Bruce Springsteen

Start Free Trial

Chris Brazier

Download PDF PDF Page Citation Cite Share Link Share

Even if first impressions don't accord "Darkness On The Edge Of Town" (great title) the epic completeness of "Born To Run," this is still a convincing evocation of the beauty and power in Springsteen's world.

He is so important because he comes closer than anyone else to embodying in his work all the generative themes of rock 'n' roll, to fusing all its essential elements into a single potent mythology, at the same time infusing that mythology with a warmth and humanity that makes it (and him) irresistibly attractive.

His characters live out their fantasies and frustrations against the harsh and brooding backdrop of the city, desperately dreaming and forever aspiring with a spirit which envelops them in a romance and a romanticism that is all the more poignant, painful but beautiful because it is asserted against a vista of ugliness and sordidity—thus the screeches and roars of cars become "an opera" and an alley-fight "a ballet."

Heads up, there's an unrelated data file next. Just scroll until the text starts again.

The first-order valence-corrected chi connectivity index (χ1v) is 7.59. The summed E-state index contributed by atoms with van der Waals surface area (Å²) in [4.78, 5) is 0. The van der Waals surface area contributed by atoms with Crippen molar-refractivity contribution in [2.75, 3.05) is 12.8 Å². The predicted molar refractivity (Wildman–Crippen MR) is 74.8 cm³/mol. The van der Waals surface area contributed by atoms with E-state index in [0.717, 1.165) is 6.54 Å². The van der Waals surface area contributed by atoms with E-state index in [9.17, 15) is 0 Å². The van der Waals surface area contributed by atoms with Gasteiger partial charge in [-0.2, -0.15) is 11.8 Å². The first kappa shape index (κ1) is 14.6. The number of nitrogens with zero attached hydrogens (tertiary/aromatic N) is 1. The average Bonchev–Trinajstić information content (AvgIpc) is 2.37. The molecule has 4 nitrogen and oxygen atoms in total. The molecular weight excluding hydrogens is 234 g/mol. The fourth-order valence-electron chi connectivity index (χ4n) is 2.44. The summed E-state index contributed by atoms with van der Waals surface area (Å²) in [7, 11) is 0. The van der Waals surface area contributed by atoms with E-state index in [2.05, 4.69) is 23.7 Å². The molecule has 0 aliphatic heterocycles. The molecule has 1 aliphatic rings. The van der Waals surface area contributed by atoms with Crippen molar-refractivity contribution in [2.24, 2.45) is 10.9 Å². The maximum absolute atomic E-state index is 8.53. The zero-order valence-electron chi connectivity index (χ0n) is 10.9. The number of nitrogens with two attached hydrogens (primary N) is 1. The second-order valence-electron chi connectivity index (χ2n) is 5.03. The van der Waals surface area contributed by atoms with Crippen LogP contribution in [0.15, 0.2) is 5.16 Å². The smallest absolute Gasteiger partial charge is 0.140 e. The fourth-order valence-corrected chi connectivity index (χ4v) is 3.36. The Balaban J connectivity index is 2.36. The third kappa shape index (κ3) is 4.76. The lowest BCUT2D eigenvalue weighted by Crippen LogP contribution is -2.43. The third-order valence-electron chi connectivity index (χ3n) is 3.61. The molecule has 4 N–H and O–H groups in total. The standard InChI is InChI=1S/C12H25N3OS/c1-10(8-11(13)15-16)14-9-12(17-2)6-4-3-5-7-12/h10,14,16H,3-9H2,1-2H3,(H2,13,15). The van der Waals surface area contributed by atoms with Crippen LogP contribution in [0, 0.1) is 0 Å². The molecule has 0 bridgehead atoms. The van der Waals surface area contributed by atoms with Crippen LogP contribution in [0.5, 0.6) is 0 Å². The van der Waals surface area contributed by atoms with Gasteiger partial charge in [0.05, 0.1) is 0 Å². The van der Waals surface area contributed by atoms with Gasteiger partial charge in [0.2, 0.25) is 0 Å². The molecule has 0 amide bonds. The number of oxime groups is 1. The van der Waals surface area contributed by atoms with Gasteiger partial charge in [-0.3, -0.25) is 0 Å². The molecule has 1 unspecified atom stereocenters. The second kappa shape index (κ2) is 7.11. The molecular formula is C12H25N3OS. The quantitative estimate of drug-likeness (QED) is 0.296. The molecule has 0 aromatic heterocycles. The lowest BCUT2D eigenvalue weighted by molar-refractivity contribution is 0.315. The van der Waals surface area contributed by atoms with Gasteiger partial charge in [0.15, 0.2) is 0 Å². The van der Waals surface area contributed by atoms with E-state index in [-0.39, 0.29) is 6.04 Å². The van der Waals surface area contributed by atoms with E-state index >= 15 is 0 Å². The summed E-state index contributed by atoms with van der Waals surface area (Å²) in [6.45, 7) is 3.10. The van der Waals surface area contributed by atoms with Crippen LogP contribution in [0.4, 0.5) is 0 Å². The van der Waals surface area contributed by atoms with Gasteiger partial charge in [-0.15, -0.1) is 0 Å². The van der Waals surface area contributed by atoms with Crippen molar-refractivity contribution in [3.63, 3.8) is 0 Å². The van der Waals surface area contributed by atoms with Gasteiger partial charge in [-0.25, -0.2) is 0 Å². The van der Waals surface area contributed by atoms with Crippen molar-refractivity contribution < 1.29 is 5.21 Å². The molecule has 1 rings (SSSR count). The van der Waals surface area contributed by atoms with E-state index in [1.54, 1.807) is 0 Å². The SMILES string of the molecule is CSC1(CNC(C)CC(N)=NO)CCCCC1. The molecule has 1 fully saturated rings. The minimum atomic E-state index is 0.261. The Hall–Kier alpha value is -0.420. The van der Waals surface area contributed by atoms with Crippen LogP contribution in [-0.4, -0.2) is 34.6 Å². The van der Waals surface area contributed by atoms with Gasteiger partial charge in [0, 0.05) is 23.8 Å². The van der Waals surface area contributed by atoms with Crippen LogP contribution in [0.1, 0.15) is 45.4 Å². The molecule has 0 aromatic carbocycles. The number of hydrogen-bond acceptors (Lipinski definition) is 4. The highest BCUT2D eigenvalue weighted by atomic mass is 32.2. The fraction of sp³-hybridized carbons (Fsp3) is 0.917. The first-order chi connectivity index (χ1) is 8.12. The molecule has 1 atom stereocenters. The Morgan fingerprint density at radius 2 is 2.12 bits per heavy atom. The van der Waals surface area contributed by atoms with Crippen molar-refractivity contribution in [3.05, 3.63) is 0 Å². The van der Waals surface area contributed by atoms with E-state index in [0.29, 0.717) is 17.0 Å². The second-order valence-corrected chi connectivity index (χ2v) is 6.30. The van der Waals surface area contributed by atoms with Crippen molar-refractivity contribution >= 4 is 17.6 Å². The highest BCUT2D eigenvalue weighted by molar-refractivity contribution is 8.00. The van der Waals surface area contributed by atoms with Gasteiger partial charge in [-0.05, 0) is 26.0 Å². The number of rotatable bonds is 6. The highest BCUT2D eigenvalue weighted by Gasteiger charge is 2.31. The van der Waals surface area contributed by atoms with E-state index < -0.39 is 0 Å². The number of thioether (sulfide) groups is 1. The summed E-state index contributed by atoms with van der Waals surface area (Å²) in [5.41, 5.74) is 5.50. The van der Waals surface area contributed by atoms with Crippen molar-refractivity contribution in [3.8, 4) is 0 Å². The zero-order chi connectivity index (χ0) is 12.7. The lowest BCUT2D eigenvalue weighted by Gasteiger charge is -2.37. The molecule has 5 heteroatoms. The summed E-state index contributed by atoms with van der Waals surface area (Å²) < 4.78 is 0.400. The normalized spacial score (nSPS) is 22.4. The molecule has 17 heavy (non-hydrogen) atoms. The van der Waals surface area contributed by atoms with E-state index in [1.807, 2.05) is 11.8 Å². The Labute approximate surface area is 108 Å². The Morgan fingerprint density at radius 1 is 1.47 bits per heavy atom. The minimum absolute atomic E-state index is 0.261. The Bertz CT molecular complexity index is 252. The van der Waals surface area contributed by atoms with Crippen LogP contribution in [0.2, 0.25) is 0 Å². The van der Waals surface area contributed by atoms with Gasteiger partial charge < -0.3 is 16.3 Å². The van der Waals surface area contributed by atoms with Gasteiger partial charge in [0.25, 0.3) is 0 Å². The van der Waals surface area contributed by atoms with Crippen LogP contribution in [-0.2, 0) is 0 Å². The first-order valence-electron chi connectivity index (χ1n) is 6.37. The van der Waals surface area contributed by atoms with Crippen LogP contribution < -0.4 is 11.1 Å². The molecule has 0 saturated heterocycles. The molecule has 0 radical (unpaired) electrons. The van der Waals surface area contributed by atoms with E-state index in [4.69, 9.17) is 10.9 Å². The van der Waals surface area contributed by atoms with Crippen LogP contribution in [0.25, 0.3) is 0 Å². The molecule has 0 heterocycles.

His early albums were rooted entirely in his home district of Asbury Park (with a microcosmic rather than parochial vision), and while "Darkness" reflects the more cosmopolitan existence into which his career has propelled him by giving his songs a broadly American setting, his themes are the same.

Love and cars, essential rock 'n' roll components from Chuck Berry and the Beach Boys onwards, become twin (potential) saviours, the only means of escape from the dullness and monotony of dead-end labour—"you work nine to five and somehow you survive till the night"—and the characters exorcise their agony in the exhilaration of speed or passion.

The two are inextricably linked in Springsteen's work, no less here than in earlier instances, such as the backseat romance of "New York City Serenade" or the invitation to fulfilment in "Thunder Road."